VIDALIA, La. — Soon-to-be 17-year-old Cathedral High School student Bryce McGlothin won’t be seen once during the 20th season of American Idol. This Sunday could be the last American Idol auditions broadcast after the 2022 Oscars on ABC. While McGlothin’s airtime is unclear, one thing is certain.
He’s going to Hollywood.
“I made it through the first round, got a golden ticket, and went to Hollywood Week,” McGlothin said, eagerly announcing a secret he’s been keeping since his American Idol audition in Austin, Texas. , ahead of Luke Bryan, Lionel Ritchie and Katy Perry.
“It’s an honor and also very nerve-wracking,” McGlothin said of the showdown with the three big stars. “It’s fantastic but very different to play in front of 500 people. … It showed me what the music industry looks for in an artist. They gave me constructive criticism and since then I really tried to perfect my music. … The most rewarding part is meeting other candidates and sharing stories with each of them.
While he couldn’t reveal many details about the upcoming show, McGlothin said he was “much more nervous” during his second round of American Idol. Instead of just playing for the three stars, he has other contestants and their families all looking up to him, he said.
“These are three people like me. I had to get that into my head,” he said. “They gave you a tough test but I had a great time.”
As for how people treat him back home in Vidalia, Louisiana, after learning he’d be seen on TV screens across America, it hasn’t been all that different, other than the fact that people ask “a lot of questions” that he couldn’t answer, McGlothin says.
McGlothin still plays gigs with the local band he and friend Tyler Gregg started five years ago called “Easily Distracted.” They performed on various Miss Lou stages, such as the Longwood Afternoon Music Festival last October.
McGlothin said he had been singing since he was 2 years old, and he and Gregg began to seriously pursue music careers when McGlothin was 12. Both have made progress towards realizing their dream. After going through the first round of American Idol, McGlothin signed with PCG in Nashville, Tennessee, who set him up with a voice and social media coach.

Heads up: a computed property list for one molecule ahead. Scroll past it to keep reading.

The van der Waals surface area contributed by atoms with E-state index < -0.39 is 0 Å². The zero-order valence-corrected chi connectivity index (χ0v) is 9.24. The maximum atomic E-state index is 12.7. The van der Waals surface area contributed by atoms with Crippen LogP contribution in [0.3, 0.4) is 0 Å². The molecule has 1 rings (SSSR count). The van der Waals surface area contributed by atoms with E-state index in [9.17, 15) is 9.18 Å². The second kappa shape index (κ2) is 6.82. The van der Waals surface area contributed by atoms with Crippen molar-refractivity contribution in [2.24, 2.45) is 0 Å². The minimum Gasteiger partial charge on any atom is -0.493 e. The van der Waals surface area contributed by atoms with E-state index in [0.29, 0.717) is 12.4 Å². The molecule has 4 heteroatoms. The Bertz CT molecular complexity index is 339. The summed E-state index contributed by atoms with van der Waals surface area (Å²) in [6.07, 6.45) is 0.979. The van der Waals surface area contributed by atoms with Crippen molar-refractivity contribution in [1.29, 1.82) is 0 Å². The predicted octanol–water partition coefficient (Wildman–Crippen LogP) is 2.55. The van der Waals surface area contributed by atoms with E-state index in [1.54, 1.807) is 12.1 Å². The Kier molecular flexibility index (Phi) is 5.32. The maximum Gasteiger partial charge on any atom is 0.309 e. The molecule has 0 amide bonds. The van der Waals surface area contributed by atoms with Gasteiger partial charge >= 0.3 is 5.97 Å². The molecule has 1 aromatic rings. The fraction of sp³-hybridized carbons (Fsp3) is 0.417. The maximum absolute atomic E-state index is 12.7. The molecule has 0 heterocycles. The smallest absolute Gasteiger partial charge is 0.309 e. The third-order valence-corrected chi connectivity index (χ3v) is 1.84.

“PCG’s professionalism is incredible. It’s excellent and you can’t do better,” he said.
Gregg will also study music in Nashville with his acceptance to Belmont University.
McGlothin started playing the piano as a teenager and received his first guitar for his 14th birthday, he said.
“I sat down and practiced day after day,” he said. “My mom (Elizabeth Atkins-McGlothin) is one of my biggest supporters and my dad was in a band for 40 years. Watching him as a kid shaped who I am as a musician.
McGlothin has said his musical influences come from Southern rock and country artists such as
John Fogerty of “Creedence Clearwater Revival”, Gregg Allman of “Allman Brothers” and Freddie Mercury of “Queen”.
His performance of CCR’s “Born on the Bayou” prompted him to complete three rounds of virtual auditions before performing on the American Idol stage. He can’t yet say what other songs he’ll perform for America during Hollywood Week, but McGlothin said how his friends can watch him perform at home.
He and Gregg will perform from 11 a.m. to 1:30 p.m. at the Natchez Bicycle Classic on Saturday, April 30 and from 6 p.m. to 9 p.m. on Friday, May 6 at the Delta Music Museum Arcade Theater in Ferriday, Louisiana.
To learn more about Bryce McGlothin’s music and upcoming shows, visit www.brycemcglothin.com. He can also be followed on social media at “Bryce McGlothin Music”.